- Published on Tuesday, 12 July 2011 04:44
- Written by Janice Budd Observer
Dr Lindsay also noted that tourism today should be marketed in such a way that it does not destroy the identity and lifestyle of Jamaican people and pointed to Jamaica being the envy of many developed and developing countries as "the spirit of community in our little country is vast".
McIntyre-Pike has supported the scholar's call for a more sustainable and responsible approach to the development and marketing of Jamaica's tourism and says community tourism is the answer.
According to the hotelier, who is also president of the community tourism advocacy and consultancy group Countrystyle Community Tourism Network (CCTN) — credited for creating and promoting community tourism — all tourism is community tourism.
"Simply put, it is all-embracing and natural. Community Tourism is responsible tourism, tourism that respects the environment, culture, heritage and the people and highlights the importance of sustaining the environmental and cultural assets that resonate within an environment; a responsible tourism which is needed in order to sustain a destination and the diversity that it has to offer in the present and for the future," said McIntrye-Pike, who also serves as local head of the International Institute for Peace through Tourism (IIPT) Caribbean.
"Community tourism, if embraced fully, will secure tourism for the country for many years, but tourism won't be the only thing that will be secured; it will secure people's livelihood, as community tourism does not seek to over-dominate existing industries which are viable and sustainable; it does not use tourism to replace anything but only to enhance what is already there," she noted.
The hotelier added that the community that establishes an international identity can stimulate other local industries and magnify their export potential, such as entertainment, craft, agriculture and manufactured products.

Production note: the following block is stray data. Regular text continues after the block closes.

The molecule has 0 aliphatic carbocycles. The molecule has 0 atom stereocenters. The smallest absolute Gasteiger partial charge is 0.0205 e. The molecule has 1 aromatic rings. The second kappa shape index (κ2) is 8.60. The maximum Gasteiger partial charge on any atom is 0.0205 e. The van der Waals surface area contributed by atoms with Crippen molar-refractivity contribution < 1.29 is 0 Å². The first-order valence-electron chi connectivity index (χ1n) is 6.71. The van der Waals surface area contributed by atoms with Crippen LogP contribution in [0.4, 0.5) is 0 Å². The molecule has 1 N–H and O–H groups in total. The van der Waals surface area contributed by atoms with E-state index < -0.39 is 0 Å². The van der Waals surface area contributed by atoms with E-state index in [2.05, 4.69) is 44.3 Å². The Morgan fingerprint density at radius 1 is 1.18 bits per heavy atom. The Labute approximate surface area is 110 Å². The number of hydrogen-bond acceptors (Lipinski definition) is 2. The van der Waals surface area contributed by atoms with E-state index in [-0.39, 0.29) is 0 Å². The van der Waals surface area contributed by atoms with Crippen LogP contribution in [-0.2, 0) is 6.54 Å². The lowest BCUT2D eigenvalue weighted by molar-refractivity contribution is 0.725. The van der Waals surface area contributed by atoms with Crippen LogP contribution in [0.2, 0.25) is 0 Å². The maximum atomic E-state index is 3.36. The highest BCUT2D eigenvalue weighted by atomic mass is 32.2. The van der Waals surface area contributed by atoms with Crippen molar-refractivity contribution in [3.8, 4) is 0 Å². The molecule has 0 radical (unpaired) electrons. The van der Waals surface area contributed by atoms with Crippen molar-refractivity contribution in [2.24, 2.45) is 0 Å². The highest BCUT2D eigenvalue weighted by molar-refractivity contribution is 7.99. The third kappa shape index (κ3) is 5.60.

Over the past 37 years, a dynamic group of citizens and tourism players mainly on the south and east coasts of Jamaica have been advocating community tourism and promoting it worldwide through the IIPT which has now branded Jamaica as the 'Home of Community Tourism'.
McIntyre-Pike admitted that the Jamaican experience has been a struggle as the community tourism concept, when pioneered many years ago in Mandeville and the south coast, challenged the existing, unsustainable approach to tourism.
CCTN, however, admits that local community tourism has not reached its full potential and there is much work to be done to sensitise communities across Jamaica about their responsibility to take on an environmentally-friendly, sustainable, collective approach to their development.
McIntyre-Pike also said this involves sensitising the authorities that the true development of a country rests in securing the involvement and commitment of every Jamaican community.
"Not until we build a relationship with these communities and address their needs will we truly realise development. We also believe that Jamaicans are the best marketing ambassadors for the country and should be included with the marketing of our unique and diverse product," she said.
The Government's Tourism Master Plan and the Vision 2030 plan include community tourism as the viable way forward. However, the hotelier is urging the Government to meet with the community tourism players in Jamaica and to support the many exciting projects on the drawing board which are desperately in need of funding to implement them. One such is the village tourism project.
"We have developed a village tourism project which we have branded 'Villages as Businesses' in association with the Countrystyle Community Tourism Network, National Best Community Foundation, the newly formed International Community Tourism Institute(ICTI), in collaboration with the Montego Bay-based Western Hospitality Institute (WHI), Hamilton Knight and Associates, Positive Tourism Network (Pancarib), National Association of Jamaicans and Supportive Organisations (NAJASO) and many other local and international organisations.
"We would like to commend the Sandals Foundation for the outstanding work they are doing in support of community tourism by funding training and infrastructure upgrading in several villages," added McIntyre-Pike.
McIntyre-Pike has promoted community self-development on a voluntary and professional basis offering training in several areas including etiquette, the environment and general knowledge. She is now a full-time community tourism consultant/trainer.
Photo -hotelier and community tourism pioneer and advocate, Diana McIntyre-Pike